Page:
Why Ashish Jha plans to keep wearing a mask at the grocery store despite updated CDC mask guidance

“The problem is how it’s being implemented.”

Dr. Ashish Jha. Elise Amendola / AP

The Centers for Disease Control and Prevention announced updates to its mask guidance for fully vaccinated individuals last week, saying people who have been inoculated against COVID-19 can stop wearing face coverings outdoors in crowds and in most indoor settings. 

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The move garnered confusion and backlash, and CDC director Rochelle Walenksy appeared on multiple news programs over the weekend to clarify the agency’s stance and explain the intent of the change. 

“There is no mandate to take it off,” the former chief of infectious diseases at Massachusetts General Hospital told FOX News Sunday. “What we’re saying is, now this is safe,” she said. “Work at your own speed, work with your own family and your own businesses to remove them when necessary.”


Dr. Ashish Jha, dean of the Brown University School of Public Health, appeared Monday on Good Morning America to discuss the debate over the agency’s new rules. He said he agrees with two messages from the CDC — that more people are being encouraged to get vaccinated and that once you are fully vaccinated, you’re “safe.”

Jha said last week that states should wait a few more weeks before lifting mask mandates, which he reiterated again on Monday.

“The problem is how it’s being implemented — that states that are lifting mask mandates are doing so for vaccinated and unvaccinated people,” he said. “That’s why I think the lifting of the mask mandate right now is unwise. We should wait a little longer until more Americans can get vaccinated.”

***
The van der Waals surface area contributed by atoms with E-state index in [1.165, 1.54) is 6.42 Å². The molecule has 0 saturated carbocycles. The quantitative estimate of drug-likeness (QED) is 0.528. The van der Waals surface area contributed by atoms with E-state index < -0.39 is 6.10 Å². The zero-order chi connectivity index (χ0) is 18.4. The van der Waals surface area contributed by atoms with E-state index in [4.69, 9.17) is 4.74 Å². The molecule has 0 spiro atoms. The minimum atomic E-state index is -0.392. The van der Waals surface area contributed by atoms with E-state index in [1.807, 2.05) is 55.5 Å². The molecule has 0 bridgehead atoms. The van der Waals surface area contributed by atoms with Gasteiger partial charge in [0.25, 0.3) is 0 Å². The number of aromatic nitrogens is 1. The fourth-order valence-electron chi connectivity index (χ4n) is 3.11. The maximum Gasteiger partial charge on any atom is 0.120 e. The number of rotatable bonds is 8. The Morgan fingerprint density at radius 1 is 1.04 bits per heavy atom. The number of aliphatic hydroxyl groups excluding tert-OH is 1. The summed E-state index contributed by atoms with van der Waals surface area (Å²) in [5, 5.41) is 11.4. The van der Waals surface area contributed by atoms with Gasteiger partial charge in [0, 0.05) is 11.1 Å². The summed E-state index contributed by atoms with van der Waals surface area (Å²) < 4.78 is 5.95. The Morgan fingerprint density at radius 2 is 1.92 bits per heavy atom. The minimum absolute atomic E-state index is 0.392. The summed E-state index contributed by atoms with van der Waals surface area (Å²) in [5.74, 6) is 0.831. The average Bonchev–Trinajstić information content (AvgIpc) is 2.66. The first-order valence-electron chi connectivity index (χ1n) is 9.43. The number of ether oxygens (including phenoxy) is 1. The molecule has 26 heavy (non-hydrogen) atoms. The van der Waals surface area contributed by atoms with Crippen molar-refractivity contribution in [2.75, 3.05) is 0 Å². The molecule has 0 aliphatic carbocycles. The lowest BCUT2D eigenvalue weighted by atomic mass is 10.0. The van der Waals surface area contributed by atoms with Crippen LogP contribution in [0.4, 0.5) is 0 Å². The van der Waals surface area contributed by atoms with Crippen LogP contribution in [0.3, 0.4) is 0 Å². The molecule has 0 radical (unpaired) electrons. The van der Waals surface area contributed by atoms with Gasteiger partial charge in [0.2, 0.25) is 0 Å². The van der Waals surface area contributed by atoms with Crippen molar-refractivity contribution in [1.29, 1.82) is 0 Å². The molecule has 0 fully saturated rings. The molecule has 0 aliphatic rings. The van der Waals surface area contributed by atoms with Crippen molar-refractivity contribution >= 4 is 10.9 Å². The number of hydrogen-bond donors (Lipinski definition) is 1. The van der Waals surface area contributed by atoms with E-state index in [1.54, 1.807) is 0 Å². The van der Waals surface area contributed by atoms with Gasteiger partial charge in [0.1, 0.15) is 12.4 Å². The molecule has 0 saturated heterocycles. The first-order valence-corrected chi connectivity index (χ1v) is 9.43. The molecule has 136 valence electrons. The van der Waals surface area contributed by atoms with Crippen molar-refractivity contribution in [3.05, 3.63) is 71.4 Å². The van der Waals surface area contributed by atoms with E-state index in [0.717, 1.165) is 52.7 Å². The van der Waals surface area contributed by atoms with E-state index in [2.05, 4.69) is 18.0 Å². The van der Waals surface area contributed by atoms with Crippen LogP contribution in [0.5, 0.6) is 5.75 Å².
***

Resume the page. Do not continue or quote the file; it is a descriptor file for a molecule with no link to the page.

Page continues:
On his own, Jha said he plans to keep wearing a mask in indoor public spaces like grocery stores. He said he is doing so because there are still a lot of unvaccinated people, who when unmasked “pose a little bit of a threat” to a vaccinated individual. 

The risk of a vaccinated individual getting infected at a grocery store crowded with unvaccinated people is “tiny,” the doctor said, but so is the cost of wearing a mask. 


His main reason for staying masked at the grocery store is because many people in Massachusetts (about 62 percent of the state’s population, according to the New York Times) have only received one dose of the vaccine. 

“I think we should wear masks for them,” Jha said. “So therefore, I’m really doing it as a way to encourage other people to wear masks. Just for a little bit longer, another three to four weeks until more people are vaccinated.”

Masking up creates a norm for society, Jha wrote on Twitter. 

“That norm says that while folks are still getting vaccinated, infection numbers are high, let’s protect each other in higher risk situations,” he said. “Do I have to? Nope. I’m safe, so what do I care? But I do care about creating an expectation that we protect vulnerable people. We get to choose what kind of community we create. You can think narrowly about your personal interest. Or you can think about your community norms.”

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